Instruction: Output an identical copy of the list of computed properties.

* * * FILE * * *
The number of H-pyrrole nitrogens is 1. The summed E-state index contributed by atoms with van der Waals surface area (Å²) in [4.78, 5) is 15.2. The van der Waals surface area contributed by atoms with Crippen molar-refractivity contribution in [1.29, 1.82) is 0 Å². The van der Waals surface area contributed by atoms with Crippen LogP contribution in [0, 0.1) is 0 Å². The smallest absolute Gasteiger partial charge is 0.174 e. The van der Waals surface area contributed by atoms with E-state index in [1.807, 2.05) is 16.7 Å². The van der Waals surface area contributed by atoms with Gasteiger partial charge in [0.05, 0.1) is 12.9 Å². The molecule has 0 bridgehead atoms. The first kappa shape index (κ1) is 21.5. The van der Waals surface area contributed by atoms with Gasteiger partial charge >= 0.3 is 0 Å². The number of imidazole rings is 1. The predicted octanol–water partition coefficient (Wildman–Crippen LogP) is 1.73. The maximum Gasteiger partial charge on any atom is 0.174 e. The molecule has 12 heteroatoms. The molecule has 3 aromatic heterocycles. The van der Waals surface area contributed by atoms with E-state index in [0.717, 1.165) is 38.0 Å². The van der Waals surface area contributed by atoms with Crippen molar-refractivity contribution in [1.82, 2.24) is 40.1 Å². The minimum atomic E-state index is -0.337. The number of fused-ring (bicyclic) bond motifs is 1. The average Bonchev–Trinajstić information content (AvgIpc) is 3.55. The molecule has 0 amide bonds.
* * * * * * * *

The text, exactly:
The number of H-pyrrole nitrogens is 1. The summed E-state index contributed by atoms with van der Waals surface area (Å²) in [4.78, 5) is 15.2. The van der Waals surface area contributed by atoms with Crippen molar-refractivity contribution in [1.29, 1.82) is 0 Å². The van der Waals surface area contributed by atoms with Crippen LogP contribution in [0, 0.1) is 0 Å². The smallest absolute Gasteiger partial charge is 0.174 e. The van der Waals surface area contributed by atoms with E-state index in [1.807, 2.05) is 16.7 Å². The van der Waals surface area contributed by atoms with Gasteiger partial charge in [0.05, 0.1) is 12.9 Å². The molecule has 0 bridgehead atoms. The first kappa shape index (κ1) is 21.5. The van der Waals surface area contributed by atoms with Gasteiger partial charge >= 0.3 is 0 Å². The number of imidazole rings is 1. The predicted octanol–water partition coefficient (Wildman–Crippen LogP) is 1.73. The maximum Gasteiger partial charge on any atom is 0.174 e. The molecule has 12 heteroatoms. The molecule has 3 aromatic heterocycles. The van der Waals surface area contributed by atoms with E-state index in [0.717, 1.165) is 38.0 Å². The van der Waals surface area contributed by atoms with Crippen molar-refractivity contribution in [1.82, 2.24) is 40.1 Å². The minimum atomic E-state index is -0.337. The number of fused-ring (bicyclic) bond motifs is 1. The average Bonchev–Trinajstić information content (AvgIpc) is 3.55. The molecule has 0 amide bonds.